Turbulence: An Introduction for Scientists and Engineers

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9780198529484: Turbulence: An Introduction for Scientists and Engineers

"The author's lucid approach puts the reader right in the front seat. Davidson's book is highly recommended for its ability to capture the fundamental naure of turbulence in the first three chapters."--CHOICE
."..[T]his is a very readable book, and the mathematics should be well within the capacity of a graduate engineer or physicist...A reader with time to read it from cover to cover will find the time well spent."--AIAA Journal
."..Davidson presents a thoughtful and detailed discussion of the basic physics of incompressible fluid turbulence. He is careful...in emphasizing the many places where our knowledge about the field is far from certain. For someone who wants to understand the fundamentals of turbulence, this book is a good start."--Physics Today

Reseña del editor:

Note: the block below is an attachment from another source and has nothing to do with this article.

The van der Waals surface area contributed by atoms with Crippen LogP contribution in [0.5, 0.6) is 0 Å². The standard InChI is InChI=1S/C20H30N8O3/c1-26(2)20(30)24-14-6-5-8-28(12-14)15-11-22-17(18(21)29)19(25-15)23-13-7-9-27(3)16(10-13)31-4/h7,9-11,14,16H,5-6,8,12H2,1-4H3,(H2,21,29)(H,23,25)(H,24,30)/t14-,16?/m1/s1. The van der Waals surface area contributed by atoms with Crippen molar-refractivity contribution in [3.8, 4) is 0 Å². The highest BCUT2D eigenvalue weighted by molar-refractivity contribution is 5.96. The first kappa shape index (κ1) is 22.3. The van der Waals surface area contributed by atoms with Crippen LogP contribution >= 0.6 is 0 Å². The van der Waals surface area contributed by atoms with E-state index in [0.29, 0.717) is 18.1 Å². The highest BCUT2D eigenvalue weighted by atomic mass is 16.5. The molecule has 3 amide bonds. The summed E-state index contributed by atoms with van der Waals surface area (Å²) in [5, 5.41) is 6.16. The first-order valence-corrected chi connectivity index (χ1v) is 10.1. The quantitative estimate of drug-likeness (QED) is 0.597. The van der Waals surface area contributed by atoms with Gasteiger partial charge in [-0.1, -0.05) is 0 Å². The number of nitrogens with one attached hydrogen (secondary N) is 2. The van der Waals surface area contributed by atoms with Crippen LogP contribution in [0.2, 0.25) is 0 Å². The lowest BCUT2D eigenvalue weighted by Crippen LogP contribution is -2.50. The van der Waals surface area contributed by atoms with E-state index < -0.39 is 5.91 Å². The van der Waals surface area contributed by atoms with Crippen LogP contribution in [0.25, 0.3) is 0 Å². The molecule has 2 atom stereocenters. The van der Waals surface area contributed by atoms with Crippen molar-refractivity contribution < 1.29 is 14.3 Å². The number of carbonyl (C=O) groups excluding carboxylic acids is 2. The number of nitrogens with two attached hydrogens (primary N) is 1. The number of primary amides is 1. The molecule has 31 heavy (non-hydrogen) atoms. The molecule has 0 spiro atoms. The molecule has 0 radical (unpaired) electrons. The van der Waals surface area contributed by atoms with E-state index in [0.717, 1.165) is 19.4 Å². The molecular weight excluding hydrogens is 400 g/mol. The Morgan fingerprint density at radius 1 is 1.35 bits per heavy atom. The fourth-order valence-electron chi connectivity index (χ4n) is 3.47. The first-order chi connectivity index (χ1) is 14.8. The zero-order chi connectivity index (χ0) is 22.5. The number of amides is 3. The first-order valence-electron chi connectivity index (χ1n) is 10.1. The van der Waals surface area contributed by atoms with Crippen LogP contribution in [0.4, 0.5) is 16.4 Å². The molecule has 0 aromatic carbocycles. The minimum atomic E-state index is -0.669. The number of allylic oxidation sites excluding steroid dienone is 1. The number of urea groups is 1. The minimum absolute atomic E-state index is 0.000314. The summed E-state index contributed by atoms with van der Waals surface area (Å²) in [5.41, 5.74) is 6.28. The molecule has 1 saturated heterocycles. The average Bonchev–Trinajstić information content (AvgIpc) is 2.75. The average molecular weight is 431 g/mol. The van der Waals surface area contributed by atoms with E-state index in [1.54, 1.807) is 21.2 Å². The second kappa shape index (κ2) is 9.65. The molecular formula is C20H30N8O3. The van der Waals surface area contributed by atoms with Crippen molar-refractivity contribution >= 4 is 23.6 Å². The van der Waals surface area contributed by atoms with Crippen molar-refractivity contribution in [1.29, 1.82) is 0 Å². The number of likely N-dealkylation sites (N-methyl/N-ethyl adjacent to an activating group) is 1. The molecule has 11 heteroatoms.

Based on a taught by the author at the University of Cambridge, this comprehensive text on turbulence and fluid dynamics is aimed at year 4 undergraduates and graduates in applied mathematics, physics, and engineering, and provides an ideal reference for industry professionals and researchers. It bridges the gap between elementary accounts of turbulence found in undergraduate texts and more rigorous accounts given in monographs on the subject. Containing many examples, the author combines the maximum of physical insight with the minimum of mathematical detail where possible. The text is highly illustrated throughout, and includes colour plates; required mathematical techniques are covered in extensive appendices.

The text is divided into three parts: Part I consists of a traditional introduction to the classical aspects of turbulence, the nature of turbulence, and the equations of fluid mechanics. Mathematics is kept to a minimum, presupposing only an elementary knowledge of fluid mechanics and statistics. Part II tackles the problem of homogeneous turbulence with a focus on describing the phenomena in real space. Part III covers certain special topics rarely discussed in introductory texts. Many geophysical and astrophysical flows are dominated by the effects of body forces, such as buoyancy, Coriolis and Lorentz forces. Moreover, certain large-scale flows are approximately two-dimensional and this has led to a concerted investigation of two-dimensional turbulence over the last few years. Both the influence of body forces and two-dimensional turbulence are discussed.

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